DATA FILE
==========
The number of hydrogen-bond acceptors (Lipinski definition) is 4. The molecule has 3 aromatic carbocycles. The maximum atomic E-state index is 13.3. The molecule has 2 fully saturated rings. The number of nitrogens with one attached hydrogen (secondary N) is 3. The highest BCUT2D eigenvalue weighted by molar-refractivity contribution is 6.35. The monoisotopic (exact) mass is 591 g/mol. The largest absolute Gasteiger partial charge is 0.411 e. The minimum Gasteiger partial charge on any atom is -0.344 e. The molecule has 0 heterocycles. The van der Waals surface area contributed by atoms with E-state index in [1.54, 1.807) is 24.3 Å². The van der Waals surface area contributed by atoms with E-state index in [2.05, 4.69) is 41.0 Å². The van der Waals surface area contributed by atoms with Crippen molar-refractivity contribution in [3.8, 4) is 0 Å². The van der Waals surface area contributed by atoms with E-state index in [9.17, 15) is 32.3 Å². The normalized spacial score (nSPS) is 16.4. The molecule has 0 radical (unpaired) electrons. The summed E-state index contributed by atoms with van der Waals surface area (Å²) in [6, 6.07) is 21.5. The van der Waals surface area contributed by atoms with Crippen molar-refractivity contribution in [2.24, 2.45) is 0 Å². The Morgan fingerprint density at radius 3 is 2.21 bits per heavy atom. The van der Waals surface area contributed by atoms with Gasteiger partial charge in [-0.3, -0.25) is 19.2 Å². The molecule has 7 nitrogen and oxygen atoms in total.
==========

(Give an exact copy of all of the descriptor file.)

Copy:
The number of hydrogen-bond acceptors (Lipinski definition) is 4. The molecule has 3 aromatic carbocycles. The maximum atomic E-state index is 13.3. The molecule has 2 fully saturated rings. The number of nitrogens with one attached hydrogen (secondary N) is 3. The highest BCUT2D eigenvalue weighted by molar-refractivity contribution is 6.35. The monoisotopic (exact) mass is 591 g/mol. The largest absolute Gasteiger partial charge is 0.411 e. The minimum Gasteiger partial charge on any atom is -0.344 e. The molecule has 0 heterocycles. The van der Waals surface area contributed by atoms with E-state index in [1.54, 1.807) is 24.3 Å². The van der Waals surface area contributed by atoms with E-state index in [2.05, 4.69) is 41.0 Å². The van der Waals surface area contributed by atoms with Crippen molar-refractivity contribution in [3.8, 4) is 0 Å². The van der Waals surface area contributed by atoms with E-state index in [9.17, 15) is 32.3 Å². The normalized spacial score (nSPS) is 16.4. The molecule has 0 radical (unpaired) electrons. The summed E-state index contributed by atoms with van der Waals surface area (Å²) in [6, 6.07) is 21.5. The van der Waals surface area contributed by atoms with Crippen molar-refractivity contribution in [2.24, 2.45) is 0 Å². The Morgan fingerprint density at radius 3 is 2.21 bits per heavy atom. The van der Waals surface area contributed by atoms with Gasteiger partial charge in [-0.3, -0.25) is 19.2 Å². The molecule has 7 nitrogen and oxygen atoms in total.